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After the beach, I looked into the different initiatives that are doing good work in Puerto Rico and chose a couple to donate to. If you want to join us in helping people in Puerto Rico, consider donating to local community groups. They are doing amazing work at the local level. For more information check out the interactive map linked below, it has links to the local organizations that are doing grassroots community work.

Map of Local Puerto Rican Initiatives

Here is a recent video of the good people doing amazing work in barrio Mariana, Humacao:

How Puerto Ricans are Saving Themselves

This year we tried to donate to a variety of places, one of them is the Centro de Apoyo Mutuo in Caguas, they are doing solid work. We hope you are inspired to donate to a charity this holiday season. When you do, make sure they are doing real work at the local level, with the communities that need help the most.

With a heart full of love and hope for a better future full of solidarity,

Vanessa

 

 

 

Day 40: Our stuff

Our time in Puerto Rico is coming to an end. It’s time to gather our things and move on to a new place.  40 days ago we turned in the keys to our apartment after what seemed like an eternal time packing.  It turns out I grossly underestimated how much stuff we had. We survived packing, even though I still have to mentally (and emotionally) process my relationship with “stuff”.

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In my opinion, champagne is the best way to pack, though not the most productive.

We don’t usually travel with much, and this trip is no different. Each one of us has a day-pack that we carry on the plane, and we have 3 large backpacks that we check-in to the plane. We are lucky that the 10 year old is strong enough to carry a large pack with all of the girls clothes. In addition to that, we have a large duffel-bag in which we store the car-seat and booster for the two little ones.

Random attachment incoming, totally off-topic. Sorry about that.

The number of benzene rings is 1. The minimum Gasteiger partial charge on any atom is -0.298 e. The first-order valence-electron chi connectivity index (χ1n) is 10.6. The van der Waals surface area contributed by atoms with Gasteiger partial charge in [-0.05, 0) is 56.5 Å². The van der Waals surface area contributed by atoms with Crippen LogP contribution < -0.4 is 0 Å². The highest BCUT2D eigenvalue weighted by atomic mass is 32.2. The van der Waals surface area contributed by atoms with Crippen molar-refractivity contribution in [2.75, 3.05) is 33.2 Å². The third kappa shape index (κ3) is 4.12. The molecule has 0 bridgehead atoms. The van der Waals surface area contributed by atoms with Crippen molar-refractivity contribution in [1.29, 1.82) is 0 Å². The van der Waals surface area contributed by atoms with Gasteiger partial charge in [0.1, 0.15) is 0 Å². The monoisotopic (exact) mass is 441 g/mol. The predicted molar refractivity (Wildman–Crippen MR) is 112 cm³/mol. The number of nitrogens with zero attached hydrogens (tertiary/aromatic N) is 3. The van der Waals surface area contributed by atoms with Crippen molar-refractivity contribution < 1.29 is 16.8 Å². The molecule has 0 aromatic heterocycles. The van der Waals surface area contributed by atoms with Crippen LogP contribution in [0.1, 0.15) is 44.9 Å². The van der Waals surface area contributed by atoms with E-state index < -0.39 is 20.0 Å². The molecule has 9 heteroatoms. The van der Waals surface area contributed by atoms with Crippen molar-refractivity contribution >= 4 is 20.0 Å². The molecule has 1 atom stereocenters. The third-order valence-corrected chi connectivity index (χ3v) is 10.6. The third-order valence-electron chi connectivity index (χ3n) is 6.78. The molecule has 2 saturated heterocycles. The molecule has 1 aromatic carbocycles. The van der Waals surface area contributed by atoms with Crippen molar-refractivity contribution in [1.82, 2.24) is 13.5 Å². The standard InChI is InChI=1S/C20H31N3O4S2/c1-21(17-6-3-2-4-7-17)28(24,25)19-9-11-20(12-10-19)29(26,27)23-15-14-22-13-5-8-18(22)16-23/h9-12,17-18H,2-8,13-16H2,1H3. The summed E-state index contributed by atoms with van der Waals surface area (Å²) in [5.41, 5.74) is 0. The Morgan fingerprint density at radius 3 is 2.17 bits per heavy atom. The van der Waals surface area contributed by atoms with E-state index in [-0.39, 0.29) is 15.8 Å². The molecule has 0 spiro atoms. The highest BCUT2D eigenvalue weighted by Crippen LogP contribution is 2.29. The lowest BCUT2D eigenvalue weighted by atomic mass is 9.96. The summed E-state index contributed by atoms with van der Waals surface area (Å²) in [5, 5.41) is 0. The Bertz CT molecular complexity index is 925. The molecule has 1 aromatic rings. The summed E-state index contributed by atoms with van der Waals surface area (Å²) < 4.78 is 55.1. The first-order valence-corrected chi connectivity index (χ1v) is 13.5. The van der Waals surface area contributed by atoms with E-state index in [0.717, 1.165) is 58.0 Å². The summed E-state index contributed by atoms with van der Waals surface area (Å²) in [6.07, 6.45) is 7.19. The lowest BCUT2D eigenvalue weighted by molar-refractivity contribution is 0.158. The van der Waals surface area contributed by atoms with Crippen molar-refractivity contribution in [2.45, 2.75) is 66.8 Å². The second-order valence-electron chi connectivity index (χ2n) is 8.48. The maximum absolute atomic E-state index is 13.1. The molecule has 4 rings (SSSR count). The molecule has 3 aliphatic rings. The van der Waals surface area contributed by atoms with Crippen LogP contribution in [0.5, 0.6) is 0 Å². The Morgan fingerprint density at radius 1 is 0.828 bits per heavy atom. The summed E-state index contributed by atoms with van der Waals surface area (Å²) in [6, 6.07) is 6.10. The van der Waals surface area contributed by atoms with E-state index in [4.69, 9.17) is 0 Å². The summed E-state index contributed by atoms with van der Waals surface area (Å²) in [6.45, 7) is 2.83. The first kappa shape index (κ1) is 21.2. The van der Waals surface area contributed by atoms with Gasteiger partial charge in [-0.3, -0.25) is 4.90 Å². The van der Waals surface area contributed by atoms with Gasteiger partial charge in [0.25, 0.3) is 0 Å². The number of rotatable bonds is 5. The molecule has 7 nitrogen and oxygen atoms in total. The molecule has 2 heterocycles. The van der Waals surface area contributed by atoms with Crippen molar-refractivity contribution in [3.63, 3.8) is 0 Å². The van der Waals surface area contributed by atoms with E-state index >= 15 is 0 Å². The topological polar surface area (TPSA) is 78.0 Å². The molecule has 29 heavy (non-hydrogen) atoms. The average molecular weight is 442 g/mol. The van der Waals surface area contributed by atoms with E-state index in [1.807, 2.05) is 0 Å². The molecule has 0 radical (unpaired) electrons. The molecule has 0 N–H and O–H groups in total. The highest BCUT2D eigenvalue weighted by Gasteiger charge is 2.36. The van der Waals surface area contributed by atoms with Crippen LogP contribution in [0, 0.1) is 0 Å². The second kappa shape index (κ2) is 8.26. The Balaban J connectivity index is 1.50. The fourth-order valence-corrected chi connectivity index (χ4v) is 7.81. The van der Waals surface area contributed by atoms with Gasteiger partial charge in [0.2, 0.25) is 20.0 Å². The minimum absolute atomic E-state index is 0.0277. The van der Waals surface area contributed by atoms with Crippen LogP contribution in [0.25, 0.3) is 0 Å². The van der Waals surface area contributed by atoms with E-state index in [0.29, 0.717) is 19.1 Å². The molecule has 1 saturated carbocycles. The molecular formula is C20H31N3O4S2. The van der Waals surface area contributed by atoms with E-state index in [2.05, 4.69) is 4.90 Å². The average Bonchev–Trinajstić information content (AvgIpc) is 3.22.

And then we had a piano delivered to Puerto Rico… My 2 biggest girls have been learning how to play the piano, and my man had an idea: “you know, they make these travel pianos, with weighted keys, we can take one with us on our trip!” So now we have a Yamaha E353 with us. I played with it yesterday and the  keys feel so good, so I thought- if we are carrying around A PIANO I’m going to definitely need to dust off the cob-webs of my brain and get back into it. So we’ll see…

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Add to this a duffel bag and a piano and I still want to say that we are packing lightly…

After being in Puerto Rico for some weeks, I asked myself if there was anything I missed so badly that I would want to have it with me. Out of all of the things in the world I could get (Puerto Rico has Walmart, Kmart and outlets with all of the name-brand clothes and shoes you can imagine), I ended up getting a milk-frother. Turns out, I can live without my favorite purses, but not without foamy milk in my coffee.

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I left this beautiful cup back at home, in storage, but now I can have that beautiful foam no matter where I go!

I’m very proud of myself for bringing so little (or at least what I THINK is so little), when we intend to be traveling for 12-14 months. I was feeling disheartened at the shear amount of boxes we packed, when we moved out of our apartment, most of which were my things. I started feeling like my relationship with things was unhealthy. And it might be. I don’t know.

The blogosphere is full of downsizing fairy tales and minimizing stories in which people magically make their things vanish in a unrealistic time frame (it’s magic after all). And then, with the help of the fairy god-mother Marie Kondo they streamline their lives and live happily ever after. This is not my story. My downsizing story starts 5 years ago, and will need to be told in installments.  It was not pretty, so I’m gonna need a bottle of wine to recap the mess that took us to the point of leaving everything we owned in storage. Given that it’s 7:30 in the morning, the story will have to be told another time.

For now, I’m off to enjoy my last Saturday here.